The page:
HOUSTON – This week’s collapse of a bridge in Washington State, once again, has drivers focusing on the safety of the spans they use each day.
According to federal inspection records, the bridge that collapsed over the Skagit River was labeled as “functionally obsolete.”
That means it was not built to today’s standards.
The KHOU 11 News I-Team found it’s not tough to find bridges with similar ratings right here in the Houston area.
Combined, the Interstate 45 bridge over Allen Parkway and Interstate 610 bridge over 18th Street carry more than a quarter-million cars and trucks each day.
What most of those drivers probably don’t know, is that those bridges have been deemed functionally obsolete by federal inspection standards.
“Yikes, that’s pretty scary,” said Ladana Hale, of Spring after learning the news.
“It’s going to fall down,” worried Lucresha, Sheffield of Conroe.
Not exactly, according to the Texas Department of Transportation.
In response to questions from the I-Team, the state downplayed the ratings, calling them a means to prioritize repairs, rather than an actual indicator of safety.
But with Thursday’s bridge collapse in Washington on many Houston drivers’ minds, the inspection results were not exactly comforting.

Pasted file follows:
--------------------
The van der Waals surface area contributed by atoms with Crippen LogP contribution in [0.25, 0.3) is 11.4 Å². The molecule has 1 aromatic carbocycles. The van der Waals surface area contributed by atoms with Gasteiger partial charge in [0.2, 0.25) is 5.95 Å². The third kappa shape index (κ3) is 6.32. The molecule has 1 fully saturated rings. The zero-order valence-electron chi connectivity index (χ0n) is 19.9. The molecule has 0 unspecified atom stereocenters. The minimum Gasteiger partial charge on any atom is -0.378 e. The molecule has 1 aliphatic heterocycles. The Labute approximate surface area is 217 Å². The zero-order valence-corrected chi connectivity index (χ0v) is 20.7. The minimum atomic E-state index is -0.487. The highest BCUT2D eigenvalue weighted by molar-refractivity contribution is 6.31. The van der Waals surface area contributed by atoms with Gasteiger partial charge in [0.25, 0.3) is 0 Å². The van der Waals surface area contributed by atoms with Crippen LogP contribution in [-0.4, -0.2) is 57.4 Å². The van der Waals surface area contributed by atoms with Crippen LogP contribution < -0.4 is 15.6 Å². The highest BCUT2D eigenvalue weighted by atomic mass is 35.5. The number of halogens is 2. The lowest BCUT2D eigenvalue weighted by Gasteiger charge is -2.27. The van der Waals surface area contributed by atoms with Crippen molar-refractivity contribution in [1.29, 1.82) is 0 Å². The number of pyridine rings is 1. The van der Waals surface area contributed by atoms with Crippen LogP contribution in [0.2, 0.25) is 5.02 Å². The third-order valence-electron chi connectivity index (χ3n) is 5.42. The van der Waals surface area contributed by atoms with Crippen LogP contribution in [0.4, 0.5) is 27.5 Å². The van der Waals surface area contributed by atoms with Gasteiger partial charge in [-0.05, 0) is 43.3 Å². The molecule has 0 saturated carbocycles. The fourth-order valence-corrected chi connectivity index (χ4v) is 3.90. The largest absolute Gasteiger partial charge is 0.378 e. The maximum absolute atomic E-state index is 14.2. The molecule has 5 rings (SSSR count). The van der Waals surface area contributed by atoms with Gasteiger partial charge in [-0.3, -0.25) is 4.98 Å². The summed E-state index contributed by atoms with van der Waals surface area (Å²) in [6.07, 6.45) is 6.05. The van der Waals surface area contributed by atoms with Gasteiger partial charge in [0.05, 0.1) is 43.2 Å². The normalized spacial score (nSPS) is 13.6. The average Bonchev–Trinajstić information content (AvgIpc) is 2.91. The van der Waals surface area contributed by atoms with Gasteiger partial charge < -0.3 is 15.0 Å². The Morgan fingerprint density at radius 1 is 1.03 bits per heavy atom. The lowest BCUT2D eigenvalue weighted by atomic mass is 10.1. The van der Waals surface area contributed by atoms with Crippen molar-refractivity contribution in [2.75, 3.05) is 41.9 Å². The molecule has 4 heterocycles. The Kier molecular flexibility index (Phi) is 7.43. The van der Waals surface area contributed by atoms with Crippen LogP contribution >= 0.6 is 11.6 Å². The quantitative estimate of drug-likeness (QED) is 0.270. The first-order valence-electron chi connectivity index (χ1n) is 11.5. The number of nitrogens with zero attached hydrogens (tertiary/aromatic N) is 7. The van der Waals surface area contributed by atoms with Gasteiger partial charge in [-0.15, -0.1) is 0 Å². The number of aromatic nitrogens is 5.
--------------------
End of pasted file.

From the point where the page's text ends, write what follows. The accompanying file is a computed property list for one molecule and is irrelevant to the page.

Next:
“It kind of scares me because, every now and then, you see big trucks rolling over there,” said Andrew Medina. “Sometimes when you’re on the freeway you hear a little rattle, every now and then, when you go under a bridge.”
Another heavily-traveled bridge in the shadow of downtown is the I-45 Bridge that crosses White Oak Bayou.
Inspectors labeled the bridge “structurally deficient,” based on the condition of the bridge’s supports according to federal records.
“It’s hard to believe, as much work as they’re doing on the roads here, that there are some that haven’t had repairs,” said Johnny Clawson, of Livingston.
But again, TxDOT said that if the bridge wasn’t safe, it would be closed.
It was the same story to the east where inspectors gave the Beltway 8 Bridge over the Houston Ship Channel a sufficiency rating of 66 percent.
The Federal Highway Administration says that a bridge scoring below 50 percent may be considered for replacement.
The Fred Hartman Bridge scored a 75 percent sufficiency rating.
The ten-lane I-610 Bridge over the ship channel scored a 72 percent.
“I know the roads in Houston are bad, but to hear that,” said Sheffield, “When you drive over the bridges now you’re going to be wondering.”
In the eight-county Houston metro area, 112 bridges are labeled “structurally deficient.”
Another 1,610 are considered “functionally obsolete.”